Method: Envision yourself standing in the middle of a clock face, with 12 o’clock directly in front of you. Take one lunging step with your right foot out toward 12, put your foot down and hold the lunge position. Retreat, and then take a similar step slightly to the right toward 1:30, then far to the right at 3:00, then step back onto 4:30 and 6:00. Do the same with your left foot working anti-clockwise from the 12 O’clock position through to 6 as well.

Knowing just where you stand…
Our body controls our balance from three systems.
Vision – extremely important for our balance. Our “Stork” age test seems easy when your eyes are open and you are mainly visually oriented, but by closing them you have to rely on the next two internal sensory systems for stability.
Vestibular system (located in the ear) – Tiny receptors in the inner ear message directly to the brain to control our balance. You just have to experience dizziness or Miniere’s disease to know the impact this has on our ability to simply remain upright.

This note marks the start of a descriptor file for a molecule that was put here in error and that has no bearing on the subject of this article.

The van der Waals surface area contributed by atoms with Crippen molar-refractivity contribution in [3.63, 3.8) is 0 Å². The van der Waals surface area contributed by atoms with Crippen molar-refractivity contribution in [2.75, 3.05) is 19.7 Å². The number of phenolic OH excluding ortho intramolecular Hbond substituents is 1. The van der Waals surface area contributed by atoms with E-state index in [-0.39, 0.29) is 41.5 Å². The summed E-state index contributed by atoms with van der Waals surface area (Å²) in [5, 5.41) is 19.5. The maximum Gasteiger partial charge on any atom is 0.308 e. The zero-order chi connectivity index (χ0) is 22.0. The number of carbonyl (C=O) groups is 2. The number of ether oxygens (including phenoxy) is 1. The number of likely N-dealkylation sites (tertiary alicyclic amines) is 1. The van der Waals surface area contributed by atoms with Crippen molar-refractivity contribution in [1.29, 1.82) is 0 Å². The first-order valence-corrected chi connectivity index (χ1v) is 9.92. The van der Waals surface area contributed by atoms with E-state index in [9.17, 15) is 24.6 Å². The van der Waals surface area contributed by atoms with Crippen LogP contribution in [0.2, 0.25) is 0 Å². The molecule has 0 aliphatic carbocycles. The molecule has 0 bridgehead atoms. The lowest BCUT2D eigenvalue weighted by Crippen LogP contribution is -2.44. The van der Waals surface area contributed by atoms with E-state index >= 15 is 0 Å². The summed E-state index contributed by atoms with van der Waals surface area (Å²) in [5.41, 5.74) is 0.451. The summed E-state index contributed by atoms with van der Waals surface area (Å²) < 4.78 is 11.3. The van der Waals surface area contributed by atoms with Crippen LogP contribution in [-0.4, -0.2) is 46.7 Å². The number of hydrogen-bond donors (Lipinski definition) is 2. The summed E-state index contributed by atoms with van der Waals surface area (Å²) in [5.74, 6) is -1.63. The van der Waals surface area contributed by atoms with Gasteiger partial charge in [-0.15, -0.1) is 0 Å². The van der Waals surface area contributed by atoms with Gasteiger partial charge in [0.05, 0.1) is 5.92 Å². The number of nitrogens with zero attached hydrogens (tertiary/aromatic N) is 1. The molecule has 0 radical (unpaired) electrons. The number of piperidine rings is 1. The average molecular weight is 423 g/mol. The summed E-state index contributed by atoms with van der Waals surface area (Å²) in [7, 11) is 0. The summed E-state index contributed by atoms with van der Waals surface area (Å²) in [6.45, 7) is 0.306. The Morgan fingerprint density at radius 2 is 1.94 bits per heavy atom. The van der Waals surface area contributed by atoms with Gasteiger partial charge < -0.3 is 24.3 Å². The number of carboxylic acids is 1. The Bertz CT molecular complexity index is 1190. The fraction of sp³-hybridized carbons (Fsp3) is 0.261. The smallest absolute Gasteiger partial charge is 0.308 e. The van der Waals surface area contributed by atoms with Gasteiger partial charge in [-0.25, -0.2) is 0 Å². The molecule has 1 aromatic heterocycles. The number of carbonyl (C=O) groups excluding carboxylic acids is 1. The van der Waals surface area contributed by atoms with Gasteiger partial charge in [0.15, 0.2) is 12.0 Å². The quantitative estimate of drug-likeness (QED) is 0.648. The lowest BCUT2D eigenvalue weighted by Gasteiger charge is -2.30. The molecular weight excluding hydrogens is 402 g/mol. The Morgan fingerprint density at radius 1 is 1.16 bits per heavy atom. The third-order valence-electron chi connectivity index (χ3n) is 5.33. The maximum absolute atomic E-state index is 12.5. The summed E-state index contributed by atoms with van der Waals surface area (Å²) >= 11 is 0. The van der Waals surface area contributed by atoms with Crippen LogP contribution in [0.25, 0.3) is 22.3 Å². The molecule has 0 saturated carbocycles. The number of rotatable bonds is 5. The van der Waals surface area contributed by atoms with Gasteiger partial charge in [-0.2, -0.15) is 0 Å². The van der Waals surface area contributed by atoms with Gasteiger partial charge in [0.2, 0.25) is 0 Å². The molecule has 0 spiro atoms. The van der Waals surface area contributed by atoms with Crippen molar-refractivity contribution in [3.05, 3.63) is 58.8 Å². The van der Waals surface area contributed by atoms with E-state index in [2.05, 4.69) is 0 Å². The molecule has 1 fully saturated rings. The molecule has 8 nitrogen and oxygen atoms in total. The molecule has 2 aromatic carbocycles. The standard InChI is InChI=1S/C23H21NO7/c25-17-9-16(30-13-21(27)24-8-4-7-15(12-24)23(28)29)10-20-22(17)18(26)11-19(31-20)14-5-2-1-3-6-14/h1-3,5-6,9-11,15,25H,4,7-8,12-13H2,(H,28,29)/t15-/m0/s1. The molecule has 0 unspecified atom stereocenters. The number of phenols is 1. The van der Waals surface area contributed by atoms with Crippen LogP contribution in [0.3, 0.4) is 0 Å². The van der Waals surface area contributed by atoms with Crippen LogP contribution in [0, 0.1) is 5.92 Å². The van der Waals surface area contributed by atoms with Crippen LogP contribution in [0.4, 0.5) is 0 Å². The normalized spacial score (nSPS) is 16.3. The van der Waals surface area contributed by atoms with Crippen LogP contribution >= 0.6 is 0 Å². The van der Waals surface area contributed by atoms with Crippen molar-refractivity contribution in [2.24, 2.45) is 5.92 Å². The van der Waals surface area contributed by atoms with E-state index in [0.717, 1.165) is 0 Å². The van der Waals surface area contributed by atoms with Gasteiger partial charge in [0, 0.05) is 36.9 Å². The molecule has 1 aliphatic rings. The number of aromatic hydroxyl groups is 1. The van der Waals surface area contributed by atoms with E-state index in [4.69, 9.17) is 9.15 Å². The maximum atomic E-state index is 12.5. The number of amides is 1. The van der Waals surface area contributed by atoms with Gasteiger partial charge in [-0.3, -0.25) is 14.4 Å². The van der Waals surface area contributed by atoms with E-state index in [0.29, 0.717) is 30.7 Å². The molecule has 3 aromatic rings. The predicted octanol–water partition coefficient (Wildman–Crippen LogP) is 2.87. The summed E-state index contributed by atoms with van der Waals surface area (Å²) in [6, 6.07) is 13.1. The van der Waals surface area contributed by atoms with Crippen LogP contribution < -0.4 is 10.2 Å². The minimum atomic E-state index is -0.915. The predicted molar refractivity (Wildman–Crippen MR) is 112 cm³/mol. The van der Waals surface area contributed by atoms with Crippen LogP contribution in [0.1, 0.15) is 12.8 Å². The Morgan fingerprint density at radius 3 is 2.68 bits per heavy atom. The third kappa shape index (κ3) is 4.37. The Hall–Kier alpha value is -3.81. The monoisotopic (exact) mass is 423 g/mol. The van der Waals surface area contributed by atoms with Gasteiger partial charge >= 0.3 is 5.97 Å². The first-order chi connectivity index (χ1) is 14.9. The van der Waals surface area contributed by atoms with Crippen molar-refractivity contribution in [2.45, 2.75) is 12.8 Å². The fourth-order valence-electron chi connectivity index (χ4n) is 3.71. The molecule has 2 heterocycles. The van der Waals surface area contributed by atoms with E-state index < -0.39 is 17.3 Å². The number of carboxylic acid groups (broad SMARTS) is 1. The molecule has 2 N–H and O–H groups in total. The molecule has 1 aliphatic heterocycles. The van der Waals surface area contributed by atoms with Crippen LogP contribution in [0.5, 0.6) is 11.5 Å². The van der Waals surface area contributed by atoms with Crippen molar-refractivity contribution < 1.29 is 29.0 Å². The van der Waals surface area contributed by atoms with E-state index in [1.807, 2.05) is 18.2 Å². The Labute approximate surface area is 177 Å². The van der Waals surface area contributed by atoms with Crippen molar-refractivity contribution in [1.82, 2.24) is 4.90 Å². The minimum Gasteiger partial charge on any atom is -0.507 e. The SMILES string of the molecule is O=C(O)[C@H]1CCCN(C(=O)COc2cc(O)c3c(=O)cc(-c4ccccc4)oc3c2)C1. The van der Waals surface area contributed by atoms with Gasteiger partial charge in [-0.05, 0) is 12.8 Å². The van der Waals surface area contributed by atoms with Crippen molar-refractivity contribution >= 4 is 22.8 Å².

Proprioception – the network of receptors reporting to the brain from the muscles, joints and the skin throughout the body via our nervous and bio-feedback systems.

You can certainly tell if these are not working. Try dialling the telephone after your arm has gone to sleep in an uncomfortable position!

Although taken for granted these systems operate constantly for you, even in sleep. To be at their sharpest and to work longer they need super-nutrition and the right exercise.

As we get older and more sedentary the receptors become less sensitive and speed, agility and co-ordination wanes. If we do less and less they become weaker and weaker, and like most aspects of our physiques, if we don’t use it we lose it.

One of the saddest consequences of failing balance, aside from the act of falling itself, is the fear of falling, and the impact that has on confidence, choice of activities, and quality of life.

The Good News!